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Primates on the pill

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    Primates on the pill 19 July 2007 NewScientist.com news service Roman Catholic doctrine doesn t have much to say about monkey morality, but there could be
    Message 1 of 1 , Jul 19, 2007
      Primates on the pill
      • 19 July 2007
      • NewScientist.com news service

      Roman Catholic doctrine doesn't have much to say about monkey morality, but there could be trouble if it did. Olive baboons in Nigeria sometimes consume natural contraceptives that may make the females less attractive to the males and almost certainly lower their chances of becoming pregnant.

      That's the conclusion of James Higham of Roehampton University, UK, and colleagues, who found high levels of phyto-progestogens in the faeces of female baboons in Gashaka-Gumti National Park at certain times of year.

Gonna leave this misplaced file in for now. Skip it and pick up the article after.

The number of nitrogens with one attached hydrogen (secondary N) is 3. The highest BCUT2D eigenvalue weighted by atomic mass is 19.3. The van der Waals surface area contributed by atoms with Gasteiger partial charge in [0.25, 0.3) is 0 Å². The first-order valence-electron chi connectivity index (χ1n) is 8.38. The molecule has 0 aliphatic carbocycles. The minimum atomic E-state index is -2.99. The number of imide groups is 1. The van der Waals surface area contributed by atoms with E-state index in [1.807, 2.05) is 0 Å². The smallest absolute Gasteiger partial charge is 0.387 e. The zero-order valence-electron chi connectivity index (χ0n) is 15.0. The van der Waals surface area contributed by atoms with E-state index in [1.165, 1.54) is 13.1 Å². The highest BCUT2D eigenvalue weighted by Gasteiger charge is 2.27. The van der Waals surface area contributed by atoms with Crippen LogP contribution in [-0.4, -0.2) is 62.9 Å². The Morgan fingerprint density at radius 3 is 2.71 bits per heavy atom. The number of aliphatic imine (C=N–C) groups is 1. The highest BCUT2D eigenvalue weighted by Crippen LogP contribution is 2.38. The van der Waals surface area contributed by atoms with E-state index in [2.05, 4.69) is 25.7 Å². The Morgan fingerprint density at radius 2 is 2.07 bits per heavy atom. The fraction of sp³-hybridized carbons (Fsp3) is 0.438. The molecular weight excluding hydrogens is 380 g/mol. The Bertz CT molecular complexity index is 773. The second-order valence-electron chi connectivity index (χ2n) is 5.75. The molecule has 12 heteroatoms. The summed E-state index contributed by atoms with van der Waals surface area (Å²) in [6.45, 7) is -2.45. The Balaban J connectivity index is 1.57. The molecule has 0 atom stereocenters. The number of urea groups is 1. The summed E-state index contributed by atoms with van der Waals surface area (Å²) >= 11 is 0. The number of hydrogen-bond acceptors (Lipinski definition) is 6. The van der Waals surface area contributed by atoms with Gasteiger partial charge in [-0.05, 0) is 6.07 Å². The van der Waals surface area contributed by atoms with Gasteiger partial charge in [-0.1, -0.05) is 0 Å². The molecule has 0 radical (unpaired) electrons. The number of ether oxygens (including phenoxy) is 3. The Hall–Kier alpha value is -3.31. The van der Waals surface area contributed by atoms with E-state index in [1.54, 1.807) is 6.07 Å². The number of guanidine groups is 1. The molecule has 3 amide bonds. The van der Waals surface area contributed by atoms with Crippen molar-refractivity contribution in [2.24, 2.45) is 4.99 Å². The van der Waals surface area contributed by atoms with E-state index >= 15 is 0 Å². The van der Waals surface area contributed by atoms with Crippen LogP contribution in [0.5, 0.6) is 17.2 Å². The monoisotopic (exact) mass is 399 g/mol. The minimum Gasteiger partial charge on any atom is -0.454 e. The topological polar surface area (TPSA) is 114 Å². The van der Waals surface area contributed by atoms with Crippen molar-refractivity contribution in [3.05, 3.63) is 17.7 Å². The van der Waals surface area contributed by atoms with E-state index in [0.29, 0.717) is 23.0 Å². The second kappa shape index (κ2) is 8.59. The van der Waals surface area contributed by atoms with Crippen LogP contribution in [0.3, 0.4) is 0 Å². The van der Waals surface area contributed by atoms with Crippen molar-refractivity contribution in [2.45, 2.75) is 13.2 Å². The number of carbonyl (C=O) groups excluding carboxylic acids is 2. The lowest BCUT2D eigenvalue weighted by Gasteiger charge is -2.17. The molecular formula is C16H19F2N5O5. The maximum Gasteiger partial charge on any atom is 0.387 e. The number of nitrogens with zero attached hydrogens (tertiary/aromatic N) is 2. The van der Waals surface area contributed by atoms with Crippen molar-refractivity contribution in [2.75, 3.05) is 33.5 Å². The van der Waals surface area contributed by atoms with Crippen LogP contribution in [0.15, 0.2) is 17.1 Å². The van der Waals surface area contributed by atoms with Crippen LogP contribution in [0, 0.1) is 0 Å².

Like the synthetic progestogens used in the pill, phyto-progestogens have a hormonal contraceptive effect similar to progesterone. Higham's team found that levels of these progestogens surged in females during the plum season. From August to October, the baboons in the study area feed extensively on the progestogen-rich black plum Vitex doniana. In a group of 13 females, the more progestogen excreted, the less the females' rumps developed pink sexual swelling - which is what attracts male attention (Hormones and Behaviour, DOI: 10.1016/j.yhbeh.2007.06.003).

      Primatologist Patricia Whitten of Emory University in Atlanta, Georgia, thinks that it might benefit the baboons, which are able to breed year round, not to conceive in the plum season, as this is the rainiest time of year, when disease is most likely.

      From issue 2613 of New Scientist magazine, 19 July 2007, page 19

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